Hasslein Blog: December 2013


Hasslein Blog

Saturday, December 21, 2013

Happy Holidays From Pat Carbajal and Hasslein Books!


Friday, December 20, 2013

Apes Week!

By Rich Handley

Last week was a special one for Planet of the Apes fans. Why, you ask? Because it was Apes Week at the 13th Dimension comics culture blog, that's why. And it was also a special one for me, in particular, as I was honored to be invited by editor Dan Greenfield to be a big part of it. Dan asked me to write a five-part series of articles about unpublished Apes comics, a subject near and dear to my heart.

While conducting research for Timeline of the Planet of the Apes: The Definitive Chronology and Lexicon of the Planet of the Apes: The Comprehensive Encyclopedia, I reached out to the writers and editors of the various comic series from Marvel Comics, Malibu Graphics, Dark Horse Comics, Mr. Comics and Argentina's Editorial Mo.Pa.Sa, seeking tidbits about their unpublished lore. And this year, I supplemented that information by speaking with the creators of BOOM! Studios' current run.

What I received was staggering: not just brief descriptions, in some case, but entire outlines or even scripts. Thanks to the generosity of these creative minds, I was privileged to offer 13th Dimension's readers a look back at several time-lost comic books from Planet of the Apes. You can read the five installments here:

• Part 1: Marvel Comics
• Part 2: Malibu Graphics
• Part 3: Editorial Mo.Pa.Sa and Dark Horse Comics
• Part 4: Mr. Comics
• Part 5: BOOM! Studios

Read more »

Labels: , , , , , , , ,


Matthew Sunrich Presents... Batman #234

By Matthew Sunrich

Batman's famous rogues' gallery was noticeably absent from the pages of his comics for the first year or so of the Bronze Age. The reasons for this are outlined in Batman #217 (1969); essentially, Bruce felt that he needed to focus his attention on the criminals behind the scenes, viz. the corrupt businessmen and politicians whose indiscretions and greed had profound effects on the lives of innocent people, more so than the crimes of supervillains.

In a real-world sense, though, I think it was an editorial decision. The campy Batman of the Silver Age, the offspring of avarice and the embarrassing zeitgeist of the 1960s (you heard me), needed to be put to rest forever, and by temporarily ignoring the "bad guys" associated with him, the creators gave the readers (and hopefully the public at large) an opportunity to see the character in a new light.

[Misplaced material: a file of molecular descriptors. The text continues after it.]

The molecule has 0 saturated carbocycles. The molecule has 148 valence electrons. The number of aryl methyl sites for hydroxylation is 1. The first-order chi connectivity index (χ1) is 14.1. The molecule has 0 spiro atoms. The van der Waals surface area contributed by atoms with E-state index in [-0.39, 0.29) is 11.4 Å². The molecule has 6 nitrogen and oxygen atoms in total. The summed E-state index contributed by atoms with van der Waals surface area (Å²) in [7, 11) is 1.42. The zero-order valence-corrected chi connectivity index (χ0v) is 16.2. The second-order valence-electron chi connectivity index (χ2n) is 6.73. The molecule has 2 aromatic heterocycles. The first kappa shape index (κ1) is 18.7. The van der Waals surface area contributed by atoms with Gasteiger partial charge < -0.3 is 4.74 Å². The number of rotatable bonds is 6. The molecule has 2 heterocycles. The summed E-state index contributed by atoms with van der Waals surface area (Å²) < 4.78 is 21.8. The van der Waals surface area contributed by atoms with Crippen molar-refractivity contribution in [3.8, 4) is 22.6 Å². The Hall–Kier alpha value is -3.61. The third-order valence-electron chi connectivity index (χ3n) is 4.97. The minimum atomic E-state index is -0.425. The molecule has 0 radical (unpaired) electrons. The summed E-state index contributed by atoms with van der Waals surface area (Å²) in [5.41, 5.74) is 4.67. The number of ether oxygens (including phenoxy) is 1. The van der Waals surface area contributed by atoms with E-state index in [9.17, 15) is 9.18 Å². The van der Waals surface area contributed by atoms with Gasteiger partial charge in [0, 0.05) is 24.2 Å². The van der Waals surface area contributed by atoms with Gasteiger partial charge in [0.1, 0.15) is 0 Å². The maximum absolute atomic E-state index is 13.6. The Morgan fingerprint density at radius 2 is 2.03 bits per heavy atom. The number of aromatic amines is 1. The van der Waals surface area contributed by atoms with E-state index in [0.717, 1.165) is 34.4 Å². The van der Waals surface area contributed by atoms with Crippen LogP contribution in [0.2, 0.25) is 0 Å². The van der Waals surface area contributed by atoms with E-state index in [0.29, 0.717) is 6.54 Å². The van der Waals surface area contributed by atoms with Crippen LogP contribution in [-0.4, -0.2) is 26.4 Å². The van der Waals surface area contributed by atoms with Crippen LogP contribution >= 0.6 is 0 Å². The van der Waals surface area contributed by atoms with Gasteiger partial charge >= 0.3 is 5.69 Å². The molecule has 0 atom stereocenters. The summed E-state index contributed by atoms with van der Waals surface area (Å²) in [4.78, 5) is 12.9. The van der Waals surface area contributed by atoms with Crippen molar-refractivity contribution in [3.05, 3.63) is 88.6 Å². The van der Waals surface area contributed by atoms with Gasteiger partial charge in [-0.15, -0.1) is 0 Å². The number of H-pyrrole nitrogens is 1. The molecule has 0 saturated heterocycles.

It also provided an opportunity for the members of the rogues' gallery to be reinterpreted, which was a beneficial thing, indeed.

Read more »

Labels: , , , , ,


Thursday, December 19, 2013

Back to the Comics: Dan Clowes

By Rocko Jerome

Daniel Clowes is a cartoonist who created a comic made up of short works in various styles called Eightball, probably best known for the coming of age story Ghost World. I’m a great fan, but Ghost World was certainly my least favorite work of his. I didn’t feel much sympathy for the characters, which might say more about me than the author. I found myself wanting them to lose and be unhappy. This feeling only grew in the feature film adaptation of that work.

I suppose I could be forgiven, as most of Clowes’ work ends up being about people who can’t get it right to the degree that you expect them to implode. Sometimes funny, sometimes sad, sometimes dramatically, a Clowes character is almost always one that is emotionally adrift. Clowes takes the entire concept of stories told with sequential drawings to a new level. These are elusively moving exposes of the foibles of mere mortals, drunk on pop culture and self-obsession. He understands our funny way of being both stupid and brilliant, and his work can confound, amaze and electrify you all at once. He can draw very realistically as well as abstractly, usually in one kind of story or another.

My favorite of his is Ice Haven. After many years of experimenting with different styles, Clowes finally developed a story which allows him to use his wide variety of stylistic flourishes all to tell one story. Clowes can do cartoonist work as well as he can do starkly realistic illustrations, and here we have a cohesive Little Epic told in a series of seemingly unconnected comic strips that would make the most amazing Sunday comics page ever if they were laid out as such. The perception of each character to the world they inhabit sets the tone for the art, so that the young boy is in a world not unlike Peanuts, while the detective is in a literal reality, like Rex Morgan M.D. The result is a brilliant whole, and one that beautifully illustrates that only a comic could convey.

Rocko Jerome has lived many lives. Right now, he's a writer. You can read Rocko's work at his blog and at Atomic Wanderers.

Labels: , , , , , , ,


Tuesday, December 17, 2013

Tom Baker as Doctor Who

By Rocko Jerome

Doctor Who came to me when I was 13, over the summer between 7th and 8th grades. The Sci-Fi Channel had launched, and they were airing the Tom Baker episodes daily at or around noon. Despite the wonky special effects and very complex—some might say impenetrablemythology, I quickly became enamored with the series. I doubt I could’ve told you why then, but I know now. It was because Tom Baker as the Doctor introduced me to the concept of an eccentric, and pointed the way for me in the treacherous world ahead.